Intravenous thrombolysis with recombinant tissue plasminogen activator is the standard of care for the treatment of acute ischemic stroke within 3 hours after stroke onset. Randomized clinical studies have demonstrated that intravenous thrombolysis improves functional outcomes but is not lifesaving. Complications of intravenous thrombolysis include severe intracranial hemorrhage that may be lethal. As with any therapy, consent cannot be assumed in the decision to use intravenous thrombolysis. Currently, there is no standardized method to estimate the capacity of patients with acute stroke, and empirical data for this patient population are limited. It is our position that candidates for intravenous thrombolysis should be properly assessed for their capacity to give direct consent before another form of consent is sought. We believe this would best be achieved by the development and standardization of a procedure for capacity assessment specifically for use in patients with acute stroke. To this end, we review the elements of informed consent, the legal standards for competence that a candidate for intravenous thrombolysis must meet to consent to treatment, recommendations for assessing capacity to give direct informed consent with attention to difficulties presented by the acute stroke setting, alternatives to direct consent with their inherent moral difficulties, and potential directions for research and discourse on capacity assessment in acute stroke.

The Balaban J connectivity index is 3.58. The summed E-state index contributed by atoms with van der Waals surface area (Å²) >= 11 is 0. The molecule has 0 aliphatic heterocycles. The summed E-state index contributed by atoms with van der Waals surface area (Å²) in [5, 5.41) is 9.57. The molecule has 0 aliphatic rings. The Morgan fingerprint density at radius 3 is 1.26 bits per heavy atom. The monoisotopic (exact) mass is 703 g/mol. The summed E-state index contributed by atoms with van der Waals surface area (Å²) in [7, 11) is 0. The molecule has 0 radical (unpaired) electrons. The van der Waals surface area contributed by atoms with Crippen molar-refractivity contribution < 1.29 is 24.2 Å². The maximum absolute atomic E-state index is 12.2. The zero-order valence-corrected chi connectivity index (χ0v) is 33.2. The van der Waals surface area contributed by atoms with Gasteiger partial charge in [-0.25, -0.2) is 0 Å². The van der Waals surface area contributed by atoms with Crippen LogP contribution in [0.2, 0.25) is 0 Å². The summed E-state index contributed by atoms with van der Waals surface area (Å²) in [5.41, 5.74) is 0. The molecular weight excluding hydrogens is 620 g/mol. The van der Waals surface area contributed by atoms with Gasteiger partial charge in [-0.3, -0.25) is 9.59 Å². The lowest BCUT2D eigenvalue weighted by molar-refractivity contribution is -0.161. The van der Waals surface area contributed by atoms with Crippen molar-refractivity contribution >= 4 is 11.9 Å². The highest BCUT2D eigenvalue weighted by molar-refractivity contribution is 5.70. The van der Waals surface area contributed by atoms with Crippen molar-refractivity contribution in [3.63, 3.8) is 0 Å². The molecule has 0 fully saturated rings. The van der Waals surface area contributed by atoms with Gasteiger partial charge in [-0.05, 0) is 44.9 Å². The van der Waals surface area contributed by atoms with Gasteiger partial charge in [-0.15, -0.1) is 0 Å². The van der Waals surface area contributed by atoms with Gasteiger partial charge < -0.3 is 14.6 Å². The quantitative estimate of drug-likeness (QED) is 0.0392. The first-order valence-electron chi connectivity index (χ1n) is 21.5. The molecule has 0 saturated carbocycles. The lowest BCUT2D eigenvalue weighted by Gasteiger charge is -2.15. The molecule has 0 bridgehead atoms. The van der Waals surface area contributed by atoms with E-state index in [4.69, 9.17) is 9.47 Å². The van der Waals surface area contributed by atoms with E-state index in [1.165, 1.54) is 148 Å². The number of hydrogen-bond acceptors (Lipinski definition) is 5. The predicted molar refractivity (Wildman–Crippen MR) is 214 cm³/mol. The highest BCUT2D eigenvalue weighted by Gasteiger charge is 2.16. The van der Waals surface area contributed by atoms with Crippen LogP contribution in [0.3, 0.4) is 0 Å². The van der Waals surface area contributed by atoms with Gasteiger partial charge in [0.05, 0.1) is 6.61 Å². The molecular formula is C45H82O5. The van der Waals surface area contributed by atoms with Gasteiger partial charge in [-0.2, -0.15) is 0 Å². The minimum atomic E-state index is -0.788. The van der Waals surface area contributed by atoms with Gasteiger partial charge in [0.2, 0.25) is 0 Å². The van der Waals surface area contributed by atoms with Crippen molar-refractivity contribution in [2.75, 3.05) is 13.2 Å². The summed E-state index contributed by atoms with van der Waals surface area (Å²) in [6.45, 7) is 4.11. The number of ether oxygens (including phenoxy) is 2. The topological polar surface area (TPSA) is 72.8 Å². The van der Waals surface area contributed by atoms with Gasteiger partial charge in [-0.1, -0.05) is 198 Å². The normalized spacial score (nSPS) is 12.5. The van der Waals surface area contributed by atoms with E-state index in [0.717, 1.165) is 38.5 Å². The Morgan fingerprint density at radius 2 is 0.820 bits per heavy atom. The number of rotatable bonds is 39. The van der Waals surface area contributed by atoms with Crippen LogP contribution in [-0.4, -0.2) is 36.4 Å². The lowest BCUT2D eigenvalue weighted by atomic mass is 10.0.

ASJC Scopus subject areas
- Arts and Humanities (miscellaneous)
- Clinical Neurology